Look at how the ESPN Hype Machine gushes now over all things Clippers ever since they traded for Chris Paul. This week alone they are going to have two marquee match ups on national television. The talking heads can’t say enough about Derrick Rose or Rajon Rondo.

Of course it helps they all play in their beloved big markets! All this recent Clippers bandwagon gala is nice, but its almost like they are perfectly willing to throw out the previous 30 years of absolute putridity and force us to forget it. We have to remember it in order to appreciate this revelation.

Players want to play with point guards

I’ve said it before and I will say it again, if the Wolves can somehow find a way to keep Rubio, I believe, unlike any other position, good free agents will want to come to what is perceived by many as a frozen Siberia or the tundra.

The only thing players really want is to get the ball, and for others to get out of their way so they can pad stats and get paid. Rubio, as an unselfish, pass-first point guard is the perfect compliment to any big man. If Love can’t seem to realize that in that big airhead, Valley Girl brain of his, and wants to run off to Disney World and be just another punk-ass Laker in four years, that’s on him, but provided we can keep Rubio, someone else will be the beneficiary of his star power in Minnesota.

Again, looking back at Rose, Paul and where all the good point guards play, these are precisely the NBA destinations these selfish, me-first stars like Howard want to play. No one is going to say “Oh, I want to play with Love! He’s going to get 25 and 15 every night!” That doesn’t make them better. All he’s doing is cleaning up your mess and padding his stats, not yours.

Other than Joe Smith (and we all know how that turned out), no good player ever said in Garnett’s dozen seasons in Minnesota that “I want to play with KG!” Hudson and Trenton Hassell, two of KG’s friends, unfortunately did and it cost us money and set us back for years. Then again, I’ve said he would have made a terrible GM evidenced by his insistence on the team keeping and paying all the wrong players that happened to be his friends.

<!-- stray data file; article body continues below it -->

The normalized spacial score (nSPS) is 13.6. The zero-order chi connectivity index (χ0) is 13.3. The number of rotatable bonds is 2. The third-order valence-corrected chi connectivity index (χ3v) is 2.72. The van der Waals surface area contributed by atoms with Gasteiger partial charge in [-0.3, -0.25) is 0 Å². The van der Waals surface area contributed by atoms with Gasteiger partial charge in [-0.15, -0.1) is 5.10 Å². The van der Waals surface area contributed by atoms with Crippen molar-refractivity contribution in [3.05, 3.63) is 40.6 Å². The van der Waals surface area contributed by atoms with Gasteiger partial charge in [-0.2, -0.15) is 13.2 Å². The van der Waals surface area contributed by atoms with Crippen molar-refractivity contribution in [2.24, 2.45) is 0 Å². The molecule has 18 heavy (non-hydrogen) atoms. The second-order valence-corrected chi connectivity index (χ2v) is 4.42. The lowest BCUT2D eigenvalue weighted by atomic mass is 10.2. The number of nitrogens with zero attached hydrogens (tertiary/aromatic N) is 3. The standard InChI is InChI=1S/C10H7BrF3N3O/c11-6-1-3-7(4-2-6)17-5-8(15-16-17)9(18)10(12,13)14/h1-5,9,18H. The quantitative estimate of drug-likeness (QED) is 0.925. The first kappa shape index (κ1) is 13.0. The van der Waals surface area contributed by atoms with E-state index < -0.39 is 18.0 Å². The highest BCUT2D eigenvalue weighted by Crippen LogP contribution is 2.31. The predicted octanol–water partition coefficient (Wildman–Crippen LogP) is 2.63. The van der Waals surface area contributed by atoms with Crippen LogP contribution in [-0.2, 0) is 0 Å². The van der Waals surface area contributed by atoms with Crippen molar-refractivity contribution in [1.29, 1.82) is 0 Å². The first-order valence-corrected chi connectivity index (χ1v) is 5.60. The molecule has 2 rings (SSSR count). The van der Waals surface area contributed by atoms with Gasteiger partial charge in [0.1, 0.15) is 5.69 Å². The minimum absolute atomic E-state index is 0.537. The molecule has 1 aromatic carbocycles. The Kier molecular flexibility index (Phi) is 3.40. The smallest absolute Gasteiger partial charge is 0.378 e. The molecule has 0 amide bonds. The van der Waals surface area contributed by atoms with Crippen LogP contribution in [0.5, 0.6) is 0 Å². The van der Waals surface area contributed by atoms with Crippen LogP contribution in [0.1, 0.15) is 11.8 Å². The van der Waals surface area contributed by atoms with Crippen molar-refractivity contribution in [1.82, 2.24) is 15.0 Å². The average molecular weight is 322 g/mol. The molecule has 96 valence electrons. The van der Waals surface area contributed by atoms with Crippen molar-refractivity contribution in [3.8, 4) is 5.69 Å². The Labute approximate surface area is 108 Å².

I know some of you are going to bring up Allen Iverson before he got traded to the Denver Nuggets, bu his desire to want to play in Minnesota with KG is all hear-say, McHale never made the move so what’s the point of debating it and Denver really only got one good year out of him anyway.

The Wolves are 10-11 as of today. On pace for 31 wins in this shortened 66-game season, or 39 if the season was the normal 82 games. That is dramatic improvement but its not because Love’s game keeps improving, it's because of Rubio and the excellent, but unsurprising teaching of the Coach of the Year to this point, Rick Adelman.

The Wolves sucked the past two years, winning just 32 games combined out of 132 under the joke that was Kurt Rambis, yet Love put up his numbers and it didn’t translate to wins. That is because outside of an occasional game-winning shot, Love can’t affect the outcome of a game more than a point guard can. There is a reason they quarterback the offense on the court, they make everyone around them better by finding the open man each time down.

Wolves had to have every advantage when it comes to re-sign Ricky